My daughters know my love of flowers and on occcasions or for fun they send me some -- it's nice to be remembered. These are from Karen

Here is what I am reading today (in Chicago):

“With the help of two sets of brothers with autism, Johns Hopkins scientists have identified a gene associated with autism that appears to be linked very specifically to the severity of social interaction deficits.”

“Contagious yawning is not just a marker of sleepiness or boredom. For chimpanzees, it may actually be a sign of a social connection between individuals.”

“Individuals who call themselves liberal tend to have larger anterior cingulate cortexes, while those who call themselves conservative have larger amygdalas. Based on what is known about the functions of those two brain regions, the structural differences are consistent with reports showing a greater ability of liberals to cope with conflicting information and a greater ability of conservatives to recognize a threat, the researchers say.”

“Beauty is said to be in the eye of the beholder, but a new study reveals that the reverse is also true; unattractiveness is in the eye of the beheld. Research published in Ethology finds that people with bloodshot eyes are considered sadder, unhealthier and less attractive than people whose eye whites are untinted, a cue which is uniquely human.”

“Hearing the heartbeat of someone you are talking to gives the same feeling of personal contact as looking each other in the eye. This is the remarkable conclusion of research at Eindhoven University of Technology (TU/e) in partnership with Stanford University and Philips Research. The research focuses on improving human contact when using digital communication channels.”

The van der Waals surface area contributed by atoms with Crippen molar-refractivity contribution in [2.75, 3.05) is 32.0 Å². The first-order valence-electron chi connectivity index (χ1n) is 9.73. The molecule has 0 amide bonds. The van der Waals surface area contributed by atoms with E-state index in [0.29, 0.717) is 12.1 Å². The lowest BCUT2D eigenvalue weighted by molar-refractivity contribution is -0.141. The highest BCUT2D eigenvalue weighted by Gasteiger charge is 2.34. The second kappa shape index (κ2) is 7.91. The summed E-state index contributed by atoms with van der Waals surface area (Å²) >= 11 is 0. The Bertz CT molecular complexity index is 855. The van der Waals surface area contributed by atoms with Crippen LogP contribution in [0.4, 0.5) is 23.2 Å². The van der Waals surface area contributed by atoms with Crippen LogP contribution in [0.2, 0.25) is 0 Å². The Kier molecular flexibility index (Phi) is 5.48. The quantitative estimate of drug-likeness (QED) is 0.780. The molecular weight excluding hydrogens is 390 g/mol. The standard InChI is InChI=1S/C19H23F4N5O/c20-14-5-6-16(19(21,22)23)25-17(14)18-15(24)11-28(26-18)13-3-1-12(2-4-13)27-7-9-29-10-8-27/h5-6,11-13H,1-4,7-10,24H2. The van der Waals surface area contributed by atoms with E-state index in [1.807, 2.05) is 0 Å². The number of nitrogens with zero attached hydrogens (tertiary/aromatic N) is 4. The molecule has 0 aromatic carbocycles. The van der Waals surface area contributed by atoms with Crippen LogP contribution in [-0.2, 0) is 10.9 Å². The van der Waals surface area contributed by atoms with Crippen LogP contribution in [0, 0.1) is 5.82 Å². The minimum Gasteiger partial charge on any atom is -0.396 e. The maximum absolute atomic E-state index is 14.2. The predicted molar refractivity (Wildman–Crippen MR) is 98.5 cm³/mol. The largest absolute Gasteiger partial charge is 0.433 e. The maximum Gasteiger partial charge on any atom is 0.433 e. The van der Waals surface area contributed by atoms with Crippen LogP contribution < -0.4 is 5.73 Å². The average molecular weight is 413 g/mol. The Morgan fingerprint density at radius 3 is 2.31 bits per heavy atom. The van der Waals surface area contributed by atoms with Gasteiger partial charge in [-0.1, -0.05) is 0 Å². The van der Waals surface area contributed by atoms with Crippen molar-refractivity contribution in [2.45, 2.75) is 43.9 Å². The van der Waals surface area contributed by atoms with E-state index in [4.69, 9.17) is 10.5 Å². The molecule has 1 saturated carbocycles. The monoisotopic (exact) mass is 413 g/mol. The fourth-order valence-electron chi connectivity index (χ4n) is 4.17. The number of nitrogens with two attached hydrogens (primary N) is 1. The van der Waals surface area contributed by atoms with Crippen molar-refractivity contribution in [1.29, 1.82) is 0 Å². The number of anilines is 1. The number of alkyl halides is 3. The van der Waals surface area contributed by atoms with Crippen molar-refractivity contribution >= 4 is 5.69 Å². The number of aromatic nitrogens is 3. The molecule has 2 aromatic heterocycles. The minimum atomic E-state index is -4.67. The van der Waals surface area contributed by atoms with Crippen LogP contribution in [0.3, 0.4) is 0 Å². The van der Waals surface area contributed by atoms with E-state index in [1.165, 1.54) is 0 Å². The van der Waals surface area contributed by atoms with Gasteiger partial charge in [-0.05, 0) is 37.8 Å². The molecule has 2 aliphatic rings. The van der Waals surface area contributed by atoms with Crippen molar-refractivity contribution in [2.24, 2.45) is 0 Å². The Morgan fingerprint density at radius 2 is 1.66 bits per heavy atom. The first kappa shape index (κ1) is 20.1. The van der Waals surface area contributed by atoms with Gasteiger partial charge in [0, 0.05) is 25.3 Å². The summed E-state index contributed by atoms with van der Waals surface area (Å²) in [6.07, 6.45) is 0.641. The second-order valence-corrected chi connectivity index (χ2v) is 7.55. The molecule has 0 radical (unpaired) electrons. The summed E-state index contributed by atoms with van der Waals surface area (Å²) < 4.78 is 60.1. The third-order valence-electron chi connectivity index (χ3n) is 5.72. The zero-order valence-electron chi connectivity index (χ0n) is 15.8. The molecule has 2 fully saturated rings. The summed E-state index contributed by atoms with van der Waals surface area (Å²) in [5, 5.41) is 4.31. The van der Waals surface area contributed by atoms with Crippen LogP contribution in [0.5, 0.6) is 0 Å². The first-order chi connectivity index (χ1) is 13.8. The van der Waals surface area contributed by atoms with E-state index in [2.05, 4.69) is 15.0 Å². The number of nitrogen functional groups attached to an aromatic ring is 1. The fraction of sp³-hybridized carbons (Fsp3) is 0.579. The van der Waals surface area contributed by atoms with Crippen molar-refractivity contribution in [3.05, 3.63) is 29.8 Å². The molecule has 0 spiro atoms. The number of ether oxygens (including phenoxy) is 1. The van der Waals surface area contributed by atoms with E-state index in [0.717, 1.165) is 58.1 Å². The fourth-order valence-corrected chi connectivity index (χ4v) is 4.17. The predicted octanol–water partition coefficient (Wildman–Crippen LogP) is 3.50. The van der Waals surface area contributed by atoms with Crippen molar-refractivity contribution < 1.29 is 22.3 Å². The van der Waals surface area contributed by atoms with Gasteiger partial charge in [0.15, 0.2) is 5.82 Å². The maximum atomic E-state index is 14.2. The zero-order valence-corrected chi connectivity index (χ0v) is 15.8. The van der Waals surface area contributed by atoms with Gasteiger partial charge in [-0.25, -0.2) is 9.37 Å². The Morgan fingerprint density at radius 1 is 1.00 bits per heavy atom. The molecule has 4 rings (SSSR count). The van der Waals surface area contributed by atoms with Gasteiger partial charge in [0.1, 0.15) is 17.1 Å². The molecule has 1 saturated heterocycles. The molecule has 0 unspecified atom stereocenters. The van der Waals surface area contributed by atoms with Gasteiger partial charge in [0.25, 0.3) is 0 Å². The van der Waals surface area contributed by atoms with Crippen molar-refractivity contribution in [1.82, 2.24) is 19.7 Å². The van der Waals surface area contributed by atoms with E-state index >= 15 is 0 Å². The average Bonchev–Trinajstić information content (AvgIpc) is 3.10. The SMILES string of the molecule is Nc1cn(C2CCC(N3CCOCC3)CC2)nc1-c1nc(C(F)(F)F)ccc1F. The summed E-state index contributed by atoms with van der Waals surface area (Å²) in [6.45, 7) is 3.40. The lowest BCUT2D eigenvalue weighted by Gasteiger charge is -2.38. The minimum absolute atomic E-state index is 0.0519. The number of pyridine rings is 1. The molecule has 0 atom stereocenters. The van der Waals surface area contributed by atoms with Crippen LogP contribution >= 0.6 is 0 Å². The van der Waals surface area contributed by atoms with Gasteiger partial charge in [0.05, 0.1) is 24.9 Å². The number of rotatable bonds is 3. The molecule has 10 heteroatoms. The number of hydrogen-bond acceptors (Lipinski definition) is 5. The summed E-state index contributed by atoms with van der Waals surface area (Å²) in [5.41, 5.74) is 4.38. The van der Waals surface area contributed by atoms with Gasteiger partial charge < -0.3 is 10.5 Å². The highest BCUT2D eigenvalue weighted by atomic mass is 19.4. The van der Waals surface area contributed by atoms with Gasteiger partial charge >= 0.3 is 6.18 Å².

“The study is the world’s first investigation of how real-time functional Magnetic Resonance Imaging (fMRI) feedback from the brain region responsible for higher-order thoughts, including introspection, affects our ability to control these thoughts. The researchers find that real-time brain feedback significantly improves people’s ability to control their thoughts and effectively ‘train their brains.'”

1 Comment

jwestend · April 13, 2011 at 7:28 pm

The science daily article on conversational heartbeat research is extremely intriguing on the one hand but also highly disturbing on the other. It disturbs me because of the extent we are willing to go to make electronic communications more personal and what this might mean for a society that values actual face to face communication less and less. The mere fact that we are attempting such technology is exciting nonetheless.

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